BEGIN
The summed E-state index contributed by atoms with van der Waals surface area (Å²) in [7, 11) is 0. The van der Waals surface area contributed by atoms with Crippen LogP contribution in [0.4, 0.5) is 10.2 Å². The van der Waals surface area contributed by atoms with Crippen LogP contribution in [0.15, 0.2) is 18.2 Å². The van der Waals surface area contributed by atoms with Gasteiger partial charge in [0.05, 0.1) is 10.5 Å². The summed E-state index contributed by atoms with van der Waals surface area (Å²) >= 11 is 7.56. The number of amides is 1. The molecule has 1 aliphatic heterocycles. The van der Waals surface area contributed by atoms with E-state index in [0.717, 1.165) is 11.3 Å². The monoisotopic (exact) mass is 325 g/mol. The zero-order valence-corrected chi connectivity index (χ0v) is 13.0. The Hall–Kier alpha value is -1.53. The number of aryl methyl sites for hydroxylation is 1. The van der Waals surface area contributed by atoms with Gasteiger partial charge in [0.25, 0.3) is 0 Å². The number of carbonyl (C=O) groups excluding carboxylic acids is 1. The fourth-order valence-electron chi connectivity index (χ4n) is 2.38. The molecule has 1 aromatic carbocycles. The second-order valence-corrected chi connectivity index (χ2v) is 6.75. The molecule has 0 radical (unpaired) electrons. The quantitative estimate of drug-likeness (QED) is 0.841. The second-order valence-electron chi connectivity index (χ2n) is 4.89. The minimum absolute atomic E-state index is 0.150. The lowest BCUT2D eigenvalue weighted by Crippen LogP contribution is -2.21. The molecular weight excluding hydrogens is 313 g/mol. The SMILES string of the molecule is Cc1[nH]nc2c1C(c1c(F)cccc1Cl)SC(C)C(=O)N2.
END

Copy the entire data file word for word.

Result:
The summed E-state index contributed by atoms with van der Waals surface area (Å²) in [7, 11) is 0. The van der Waals surface area contributed by atoms with Crippen LogP contribution in [0.4, 0.5) is 10.2 Å². The van der Waals surface area contributed by atoms with Crippen LogP contribution in [0.15, 0.2) is 18.2 Å². The van der Waals surface area contributed by atoms with Gasteiger partial charge in [0.05, 0.1) is 10.5 Å². The summed E-state index contributed by atoms with van der Waals surface area (Å²) >= 11 is 7.56. The number of amides is 1. The molecule has 1 aliphatic heterocycles. The van der Waals surface area contributed by atoms with E-state index in [0.717, 1.165) is 11.3 Å². The monoisotopic (exact) mass is 325 g/mol. The zero-order valence-corrected chi connectivity index (χ0v) is 13.0. The Hall–Kier alpha value is -1.53. The number of aryl methyl sites for hydroxylation is 1. The van der Waals surface area contributed by atoms with Gasteiger partial charge in [0.25, 0.3) is 0 Å². The number of carbonyl (C=O) groups excluding carboxylic acids is 1. The fourth-order valence-electron chi connectivity index (χ4n) is 2.38. The molecule has 1 aromatic carbocycles. The second-order valence-corrected chi connectivity index (χ2v) is 6.75. The molecule has 0 radical (unpaired) electrons. The quantitative estimate of drug-likeness (QED) is 0.841. The second-order valence-electron chi connectivity index (χ2n) is 4.89. The minimum absolute atomic E-state index is 0.150. The lowest BCUT2D eigenvalue weighted by Crippen LogP contribution is -2.21. The molecular weight excluding hydrogens is 313 g/mol. The SMILES string of the molecule is Cc1[nH]nc2c1C(c1c(F)cccc1Cl)SC(C)C(=O)N2.